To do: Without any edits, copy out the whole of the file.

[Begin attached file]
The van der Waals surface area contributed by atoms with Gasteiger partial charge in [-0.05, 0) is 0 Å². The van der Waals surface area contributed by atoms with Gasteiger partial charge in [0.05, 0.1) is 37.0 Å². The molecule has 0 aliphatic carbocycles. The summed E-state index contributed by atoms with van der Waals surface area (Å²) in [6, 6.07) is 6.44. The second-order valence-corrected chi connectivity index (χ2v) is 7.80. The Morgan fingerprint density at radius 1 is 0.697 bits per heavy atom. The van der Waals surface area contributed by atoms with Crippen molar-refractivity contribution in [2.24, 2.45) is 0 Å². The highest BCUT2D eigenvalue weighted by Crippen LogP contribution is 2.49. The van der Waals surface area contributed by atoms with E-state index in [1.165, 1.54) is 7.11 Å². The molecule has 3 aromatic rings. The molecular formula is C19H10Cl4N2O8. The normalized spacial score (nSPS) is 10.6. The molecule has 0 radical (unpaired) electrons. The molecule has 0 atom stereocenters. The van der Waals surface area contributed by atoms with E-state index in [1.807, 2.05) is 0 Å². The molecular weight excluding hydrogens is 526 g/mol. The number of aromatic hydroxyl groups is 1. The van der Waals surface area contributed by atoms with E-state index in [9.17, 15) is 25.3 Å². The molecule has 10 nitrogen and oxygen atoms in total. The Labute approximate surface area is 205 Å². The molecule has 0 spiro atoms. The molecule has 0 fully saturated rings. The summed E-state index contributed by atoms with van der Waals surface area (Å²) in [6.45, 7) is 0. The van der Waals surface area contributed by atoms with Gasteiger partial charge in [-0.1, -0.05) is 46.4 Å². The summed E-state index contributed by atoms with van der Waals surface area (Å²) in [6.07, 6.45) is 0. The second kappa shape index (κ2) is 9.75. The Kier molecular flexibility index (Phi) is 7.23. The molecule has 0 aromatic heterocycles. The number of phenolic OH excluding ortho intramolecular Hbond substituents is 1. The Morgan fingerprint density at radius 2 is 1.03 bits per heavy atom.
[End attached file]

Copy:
The van der Waals surface area contributed by atoms with Gasteiger partial charge in [-0.05, 0) is 0 Å². The van der Waals surface area contributed by atoms with Gasteiger partial charge in [0.05, 0.1) is 37.0 Å². The molecule has 0 aliphatic carbocycles. The summed E-state index contributed by atoms with van der Waals surface area (Å²) in [6, 6.07) is 6.44. The second-order valence-corrected chi connectivity index (χ2v) is 7.80. The Morgan fingerprint density at radius 1 is 0.697 bits per heavy atom. The van der Waals surface area contributed by atoms with Crippen molar-refractivity contribution in [2.24, 2.45) is 0 Å². The highest BCUT2D eigenvalue weighted by Crippen LogP contribution is 2.49. The van der Waals surface area contributed by atoms with E-state index in [1.165, 1.54) is 7.11 Å². The molecule has 3 aromatic rings. The molecular formula is C19H10Cl4N2O8. The normalized spacial score (nSPS) is 10.6. The molecule has 0 radical (unpaired) electrons. The molecule has 0 atom stereocenters. The van der Waals surface area contributed by atoms with E-state index in [1.807, 2.05) is 0 Å². The molecular weight excluding hydrogens is 526 g/mol. The number of aromatic hydroxyl groups is 1. The van der Waals surface area contributed by atoms with E-state index in [9.17, 15) is 25.3 Å². The molecule has 10 nitrogen and oxygen atoms in total. The Labute approximate surface area is 205 Å². The molecule has 0 spiro atoms. The molecule has 0 fully saturated rings. The summed E-state index contributed by atoms with van der Waals surface area (Å²) in [6.45, 7) is 0. The van der Waals surface area contributed by atoms with Gasteiger partial charge in [-0.1, -0.05) is 46.4 Å². The summed E-state index contributed by atoms with van der Waals surface area (Å²) in [6.07, 6.45) is 0. The second kappa shape index (κ2) is 9.75. The Kier molecular flexibility index (Phi) is 7.23. The molecule has 0 aromatic heterocycles. The number of phenolic OH excluding ortho intramolecular Hbond substituents is 1. The Morgan fingerprint density at radius 2 is 1.03 bits per heavy atom.